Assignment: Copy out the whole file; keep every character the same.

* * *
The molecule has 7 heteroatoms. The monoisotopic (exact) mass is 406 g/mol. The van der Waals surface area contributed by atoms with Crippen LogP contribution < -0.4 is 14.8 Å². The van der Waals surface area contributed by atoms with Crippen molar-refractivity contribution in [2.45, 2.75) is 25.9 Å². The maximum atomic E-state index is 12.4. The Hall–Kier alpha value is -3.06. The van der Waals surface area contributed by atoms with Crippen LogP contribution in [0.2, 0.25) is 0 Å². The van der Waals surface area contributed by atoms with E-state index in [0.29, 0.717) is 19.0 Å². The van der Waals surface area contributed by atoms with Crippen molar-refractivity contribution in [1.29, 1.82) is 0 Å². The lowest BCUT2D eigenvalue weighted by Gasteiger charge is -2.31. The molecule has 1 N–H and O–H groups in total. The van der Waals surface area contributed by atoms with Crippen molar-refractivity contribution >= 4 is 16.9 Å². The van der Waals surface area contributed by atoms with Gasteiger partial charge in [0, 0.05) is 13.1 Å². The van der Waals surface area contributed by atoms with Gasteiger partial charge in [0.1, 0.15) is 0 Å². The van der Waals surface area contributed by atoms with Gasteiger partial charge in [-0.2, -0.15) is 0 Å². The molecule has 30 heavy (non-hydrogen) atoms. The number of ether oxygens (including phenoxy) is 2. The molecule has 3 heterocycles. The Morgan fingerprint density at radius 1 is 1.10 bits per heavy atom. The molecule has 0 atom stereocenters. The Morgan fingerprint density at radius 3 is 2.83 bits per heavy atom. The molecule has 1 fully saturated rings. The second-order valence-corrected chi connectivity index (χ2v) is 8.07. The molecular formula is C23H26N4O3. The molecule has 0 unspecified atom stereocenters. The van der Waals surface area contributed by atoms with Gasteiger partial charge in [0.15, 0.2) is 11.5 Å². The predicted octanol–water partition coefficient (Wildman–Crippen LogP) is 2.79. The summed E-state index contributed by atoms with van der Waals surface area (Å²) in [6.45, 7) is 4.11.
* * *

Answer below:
The molecule has 7 heteroatoms. The monoisotopic (exact) mass is 406 g/mol. The van der Waals surface area contributed by atoms with Crippen LogP contribution < -0.4 is 14.8 Å². The van der Waals surface area contributed by atoms with Crippen molar-refractivity contribution in [2.45, 2.75) is 25.9 Å². The maximum atomic E-state index is 12.4. The Hall–Kier alpha value is -3.06. The van der Waals surface area contributed by atoms with Crippen LogP contribution in [0.2, 0.25) is 0 Å². The van der Waals surface area contributed by atoms with E-state index in [0.29, 0.717) is 19.0 Å². The van der Waals surface area contributed by atoms with Crippen molar-refractivity contribution in [1.29, 1.82) is 0 Å². The lowest BCUT2D eigenvalue weighted by Gasteiger charge is -2.31. The molecule has 1 N–H and O–H groups in total. The van der Waals surface area contributed by atoms with Crippen molar-refractivity contribution >= 4 is 16.9 Å². The van der Waals surface area contributed by atoms with Gasteiger partial charge in [0, 0.05) is 13.1 Å². The van der Waals surface area contributed by atoms with Gasteiger partial charge in [0.1, 0.15) is 0 Å². The van der Waals surface area contributed by atoms with Gasteiger partial charge in [-0.2, -0.15) is 0 Å². The molecule has 30 heavy (non-hydrogen) atoms. The number of ether oxygens (including phenoxy) is 2. The molecule has 3 heterocycles. The Morgan fingerprint density at radius 1 is 1.10 bits per heavy atom. The molecule has 0 atom stereocenters. The Morgan fingerprint density at radius 3 is 2.83 bits per heavy atom. The molecule has 1 fully saturated rings. The second-order valence-corrected chi connectivity index (χ2v) is 8.07. The molecular formula is C23H26N4O3. The molecule has 0 unspecified atom stereocenters. The van der Waals surface area contributed by atoms with Gasteiger partial charge in [0.15, 0.2) is 11.5 Å². The predicted octanol–water partition coefficient (Wildman–Crippen LogP) is 2.79. The summed E-state index contributed by atoms with van der Waals surface area (Å²) in [6.45, 7) is 4.11.